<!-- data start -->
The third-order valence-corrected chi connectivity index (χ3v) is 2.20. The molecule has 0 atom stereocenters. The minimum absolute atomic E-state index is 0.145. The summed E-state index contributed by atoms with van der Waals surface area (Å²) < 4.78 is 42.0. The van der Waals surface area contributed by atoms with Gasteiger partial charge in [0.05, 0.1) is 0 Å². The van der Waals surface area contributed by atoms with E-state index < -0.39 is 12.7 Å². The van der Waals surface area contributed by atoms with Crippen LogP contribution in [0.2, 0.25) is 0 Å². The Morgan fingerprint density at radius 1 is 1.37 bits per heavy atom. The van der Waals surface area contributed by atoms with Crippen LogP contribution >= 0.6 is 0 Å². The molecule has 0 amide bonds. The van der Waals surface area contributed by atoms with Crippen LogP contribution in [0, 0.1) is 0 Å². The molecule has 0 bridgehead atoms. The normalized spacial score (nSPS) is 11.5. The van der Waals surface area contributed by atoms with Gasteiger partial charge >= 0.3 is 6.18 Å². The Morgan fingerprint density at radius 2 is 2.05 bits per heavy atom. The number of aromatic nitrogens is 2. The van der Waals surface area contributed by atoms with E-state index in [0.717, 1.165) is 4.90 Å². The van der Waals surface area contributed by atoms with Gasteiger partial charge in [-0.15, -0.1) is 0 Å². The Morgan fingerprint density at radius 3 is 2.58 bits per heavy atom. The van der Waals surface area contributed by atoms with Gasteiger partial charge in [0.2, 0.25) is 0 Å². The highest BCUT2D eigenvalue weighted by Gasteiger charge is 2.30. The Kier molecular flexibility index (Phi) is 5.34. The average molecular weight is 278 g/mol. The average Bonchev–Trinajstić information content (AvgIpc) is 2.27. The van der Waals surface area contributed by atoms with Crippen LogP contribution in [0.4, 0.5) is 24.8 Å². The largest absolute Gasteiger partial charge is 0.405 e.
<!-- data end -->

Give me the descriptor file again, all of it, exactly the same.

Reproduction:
The third-order valence-corrected chi connectivity index (χ3v) is 2.20. The molecule has 0 atom stereocenters. The minimum absolute atomic E-state index is 0.145. The summed E-state index contributed by atoms with van der Waals surface area (Å²) < 4.78 is 42.0. The van der Waals surface area contributed by atoms with Gasteiger partial charge in [0.05, 0.1) is 0 Å². The van der Waals surface area contributed by atoms with E-state index < -0.39 is 12.7 Å². The van der Waals surface area contributed by atoms with Crippen LogP contribution in [0.2, 0.25) is 0 Å². The Morgan fingerprint density at radius 1 is 1.37 bits per heavy atom. The van der Waals surface area contributed by atoms with Crippen LogP contribution >= 0.6 is 0 Å². The molecule has 0 amide bonds. The van der Waals surface area contributed by atoms with Crippen LogP contribution in [0, 0.1) is 0 Å². The molecule has 0 bridgehead atoms. The normalized spacial score (nSPS) is 11.5. The van der Waals surface area contributed by atoms with Gasteiger partial charge >= 0.3 is 6.18 Å². The Morgan fingerprint density at radius 2 is 2.05 bits per heavy atom. The number of aromatic nitrogens is 2. The van der Waals surface area contributed by atoms with E-state index in [0.717, 1.165) is 4.90 Å². The van der Waals surface area contributed by atoms with Gasteiger partial charge in [-0.15, -0.1) is 0 Å². The Morgan fingerprint density at radius 3 is 2.58 bits per heavy atom. The van der Waals surface area contributed by atoms with Gasteiger partial charge in [0.2, 0.25) is 0 Å². The highest BCUT2D eigenvalue weighted by Gasteiger charge is 2.30. The Kier molecular flexibility index (Phi) is 5.34. The average molecular weight is 278 g/mol. The average Bonchev–Trinajstić information content (AvgIpc) is 2.27. The van der Waals surface area contributed by atoms with Crippen LogP contribution in [0.4, 0.5) is 24.8 Å². The largest absolute Gasteiger partial charge is 0.405 e.